| HUD No. 06-072
June 22, 2006
HUD APPROVES BOND DEAL TO SAVE $70 MILLION FOR CHICAGO HOUSING AUTHORITY
CHA to accelerate public housing redevelopment
CHICAGO - The Chicago Housing Authority will save an estimated $70 million and will significantly accelerate redevelopment of public housing in the city because of a unique bond refinancing deal approved today by Housing and Urban Development Secretary Alphonso Jackson. Jackson announced the approval of this first-of-its-kind arrangement at a news conference at City Hall with Mayor Richard Daley and CHA Executive Director Terry Peterson.
"Chicago's Housing Authority is first again," said Jackson. "CHA was first to use HUD's innovative program to issue bonds to raise capital for major modernization. Now CHA is the first housing authority in the nation to refinance those bonds to reduce the housing authority's debt by millions and begin a new era of affordable housing in Chicago."
Daley said, "Along with reforming public education, transforming public housing is at the very center of our efforts to combat poverty. This money will help us move forward with our bold and ambitious effort to rehabilitate public housing units and improve the quality of life of their residents. I want to thank Secretary Jackson on behalf of all of Chicago."
Peterson said, "Thanks to HUD's flexibility and support for Chicago, we have these additional funds to help CHA's Plan for Transformation succeed."
CHA intends to use the savings made possible by this deal to speed up the rehabilitation of Trumbull Park Homes, Altgeld Gardens, Washington Park (low-rise units), and portions of Dearborn and Ickes Homes. CHA will repay the refunding bonds using future Capital Fund grants.
HUD's Capital Fund Financing Program (CFFP) allows public housing authorities to secure private financing by pledging their future year Capital Fund allocations as a form of collateral. As a consequence, housing authorities are able to significantly accelerate their public housing modernization programs, replacing aging housing units with modern homes for their residents. To learn more about this program, visit HUD's website.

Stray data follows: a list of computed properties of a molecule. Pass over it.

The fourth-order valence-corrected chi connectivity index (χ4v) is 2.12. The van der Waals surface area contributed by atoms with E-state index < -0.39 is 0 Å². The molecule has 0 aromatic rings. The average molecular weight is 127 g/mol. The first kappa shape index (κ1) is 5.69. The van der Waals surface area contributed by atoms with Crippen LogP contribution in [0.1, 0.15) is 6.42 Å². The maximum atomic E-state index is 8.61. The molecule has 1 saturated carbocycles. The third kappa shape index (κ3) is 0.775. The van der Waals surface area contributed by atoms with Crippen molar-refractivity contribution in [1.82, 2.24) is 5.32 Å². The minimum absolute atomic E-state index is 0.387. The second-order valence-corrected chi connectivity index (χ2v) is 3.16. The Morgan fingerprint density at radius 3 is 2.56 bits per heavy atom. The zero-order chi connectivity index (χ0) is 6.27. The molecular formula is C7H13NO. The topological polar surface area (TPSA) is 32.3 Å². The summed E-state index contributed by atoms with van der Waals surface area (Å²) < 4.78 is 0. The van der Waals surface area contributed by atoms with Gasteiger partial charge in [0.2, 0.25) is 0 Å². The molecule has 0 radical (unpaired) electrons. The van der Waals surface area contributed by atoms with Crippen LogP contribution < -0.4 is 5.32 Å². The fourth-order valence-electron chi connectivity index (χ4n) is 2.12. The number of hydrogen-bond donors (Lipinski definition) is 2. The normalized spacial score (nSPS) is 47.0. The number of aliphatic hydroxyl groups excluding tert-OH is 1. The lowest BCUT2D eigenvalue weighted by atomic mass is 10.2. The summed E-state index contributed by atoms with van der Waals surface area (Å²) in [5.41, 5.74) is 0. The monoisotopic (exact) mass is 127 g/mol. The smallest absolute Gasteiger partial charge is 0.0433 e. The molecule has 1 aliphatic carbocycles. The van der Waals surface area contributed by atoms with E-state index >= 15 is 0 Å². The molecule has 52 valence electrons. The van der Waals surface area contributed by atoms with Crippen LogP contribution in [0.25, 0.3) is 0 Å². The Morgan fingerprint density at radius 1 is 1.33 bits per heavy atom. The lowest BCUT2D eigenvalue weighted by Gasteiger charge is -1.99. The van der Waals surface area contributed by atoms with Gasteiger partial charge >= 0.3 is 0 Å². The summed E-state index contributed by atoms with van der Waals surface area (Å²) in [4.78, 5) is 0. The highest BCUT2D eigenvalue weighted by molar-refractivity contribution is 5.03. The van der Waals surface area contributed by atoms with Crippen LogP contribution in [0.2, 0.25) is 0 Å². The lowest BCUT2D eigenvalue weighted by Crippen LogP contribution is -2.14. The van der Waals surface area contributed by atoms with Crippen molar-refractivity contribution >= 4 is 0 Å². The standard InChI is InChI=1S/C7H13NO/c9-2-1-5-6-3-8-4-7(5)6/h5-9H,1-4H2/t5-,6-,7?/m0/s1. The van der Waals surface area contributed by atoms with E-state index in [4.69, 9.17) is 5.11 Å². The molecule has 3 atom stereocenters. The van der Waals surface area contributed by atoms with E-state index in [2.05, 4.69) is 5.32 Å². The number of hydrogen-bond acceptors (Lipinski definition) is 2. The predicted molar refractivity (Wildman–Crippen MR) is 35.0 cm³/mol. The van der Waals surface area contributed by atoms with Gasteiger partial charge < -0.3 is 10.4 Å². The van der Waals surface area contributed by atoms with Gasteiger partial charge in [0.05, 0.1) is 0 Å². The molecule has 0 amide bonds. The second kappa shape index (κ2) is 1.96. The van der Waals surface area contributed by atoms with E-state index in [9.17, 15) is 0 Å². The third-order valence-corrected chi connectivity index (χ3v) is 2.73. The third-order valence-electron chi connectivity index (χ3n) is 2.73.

In 2001, CHA became the first PHA to gain HUD's approval for a rated bond transaction. The deal, worth $291 million, was instrumental in financing CHA's massive public housing transformation plan. The plan includes replacing more than 18,000 distressed public housing units with 25,000 new or modernized units by 2010.
Since CHA's first approval, PHAs across the country have taken advantage of CFFP to raise funds to address major modernization needs in two years that would normally take five to 10 years. To date, 137 housing authorities throughout the U.S., including Chicago, New York City, Philadelphia, Puerto Rico, Seattle, Knoxville and Charleston, have HUD-approved CFFP transactions bonds or loans to generate financing that totals more than $2.8 billion. There are 17 similar deals, involving about 28 PHAs, currently under HUD review, worth approximately $85 million.
Although the Quality Housing and Work Responsibility Act of 1998 included an amendment that allowed PHAs to borrow funds on the private market to raise capital for major repairs to its housing stock, it was not until 2000 that this financing tool was utilized.
HUD is the nation's housing agency committed to increasing homeownership, particularly among minorities; creating affordable housing opportunities for low-income Americans; and, supporting the homeless, elderly, people with disabilities and people living with AIDS. The Department also promotes economic and community development, and enforces the nation's fair housing laws. More information about HUD and its programs is available on the Internet and espanol.hud.gov. For more information about FHA products, please visit www.fha.gov.